Barossa Village residency to assess the effectiveness of changes made at Barossa Village potential for accumulation of long-acting BZD in elderly patients is well recognised and for this
following the previous audit. 3.1 BZD prescription < 4 weeks (all indications) 5% 14% reason it is recommended that temazepam be prescribed in preference to oxazepam, as it has
a more rapid onset of action.
3.2 BZD prescription > 6 months (all indications)* 95% 21%
5. Use of ‘prn’ prescription: In both 2008 and 2009, 26% of residents on BZDs for insomnia
4. BZD orders for temazepam 53% 44% were on ‘prn’ doses. It is important that ‘prn’ prescriptions are issued where possible at
Study dates: 1-3 September, Barossa Village Residency as intermittent use of BZDs has been shown to reduce both
2009. 5.1 BZD prescriptions as ‘prn’ orders 26% 26% tolerance and dependence of BZDs amongst the elderly.
Location: Barossa Village
Residency, a high-dependency 5.2 ‘Prn’ patients taking BZD in previous 7 days 0% 67% 6. Use of lower doses of BZDs: Both audits found that only a few residents were prescribed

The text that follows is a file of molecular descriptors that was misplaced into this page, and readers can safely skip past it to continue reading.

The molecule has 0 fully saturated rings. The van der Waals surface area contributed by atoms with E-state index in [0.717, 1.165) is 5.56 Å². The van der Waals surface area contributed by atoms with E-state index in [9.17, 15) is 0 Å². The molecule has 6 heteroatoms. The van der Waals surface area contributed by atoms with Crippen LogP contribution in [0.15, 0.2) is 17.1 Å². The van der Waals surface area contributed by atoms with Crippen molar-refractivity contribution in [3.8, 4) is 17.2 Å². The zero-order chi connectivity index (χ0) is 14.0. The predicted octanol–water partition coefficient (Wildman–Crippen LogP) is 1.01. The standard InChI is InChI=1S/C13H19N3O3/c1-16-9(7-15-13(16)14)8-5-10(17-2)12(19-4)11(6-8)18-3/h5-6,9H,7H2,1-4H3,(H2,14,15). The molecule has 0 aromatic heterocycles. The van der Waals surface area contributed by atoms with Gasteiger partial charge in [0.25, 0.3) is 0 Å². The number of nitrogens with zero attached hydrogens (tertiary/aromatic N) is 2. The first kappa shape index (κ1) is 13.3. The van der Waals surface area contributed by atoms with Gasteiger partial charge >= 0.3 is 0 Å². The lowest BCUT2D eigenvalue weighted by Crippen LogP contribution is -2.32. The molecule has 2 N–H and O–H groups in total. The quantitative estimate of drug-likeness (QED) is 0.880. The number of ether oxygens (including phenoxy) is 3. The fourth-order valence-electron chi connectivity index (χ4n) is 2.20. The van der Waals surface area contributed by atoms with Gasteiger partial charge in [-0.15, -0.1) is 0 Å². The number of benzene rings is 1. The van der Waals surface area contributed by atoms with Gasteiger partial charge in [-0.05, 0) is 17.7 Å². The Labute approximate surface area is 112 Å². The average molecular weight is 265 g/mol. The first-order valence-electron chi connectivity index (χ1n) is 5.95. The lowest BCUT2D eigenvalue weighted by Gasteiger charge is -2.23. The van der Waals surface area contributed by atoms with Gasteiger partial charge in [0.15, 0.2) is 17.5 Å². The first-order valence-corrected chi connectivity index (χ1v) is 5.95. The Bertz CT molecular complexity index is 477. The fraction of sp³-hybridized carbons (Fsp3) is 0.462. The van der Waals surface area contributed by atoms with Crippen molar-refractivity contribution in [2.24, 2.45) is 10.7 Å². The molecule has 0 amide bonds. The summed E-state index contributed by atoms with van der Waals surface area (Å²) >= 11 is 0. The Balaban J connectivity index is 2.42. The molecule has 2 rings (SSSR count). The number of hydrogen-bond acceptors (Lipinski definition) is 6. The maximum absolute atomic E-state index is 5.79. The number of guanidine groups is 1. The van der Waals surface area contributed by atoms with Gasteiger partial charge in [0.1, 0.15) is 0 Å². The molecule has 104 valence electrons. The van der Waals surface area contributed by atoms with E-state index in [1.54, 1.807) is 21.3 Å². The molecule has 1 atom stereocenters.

care facility in Nuriootpa, South temazepam greater than 10mg. This finding is in accordance with the Criteria of Best Practice.
Australia. 6. Temazepam dose greater than 10mg 0% 13%
*statistically significant Conclusion:
Participants: Participants were This project confirmed the efficacy of implementations put in place following the 2008 audit.
seventy four residents from 1. Non-drug sleep measures: Currently, 96% of the residents being prescribed BZDs for Specifically, changes to sleep care plan implementation as well as reducing length of BZD
Barossa Village Residency (20 insomnia had sleep care plans in place. A Fisher exact Test found this to be significantly prescription were successful. In order to further improve BZD prescribing at Barossa Village
male, 54 female). Five new greater than the number with sleep care plans in 2008 (P = 0.003). This result suggests that Residency, regular medication reviews with a particular focus on BZDs in terms of the NPS best
residents were excluded from information given to Barossa Village staff at the end of 2008 resulted in effective changes to practice guidelines is recommended. This will ensure that Barossa Village Residency continues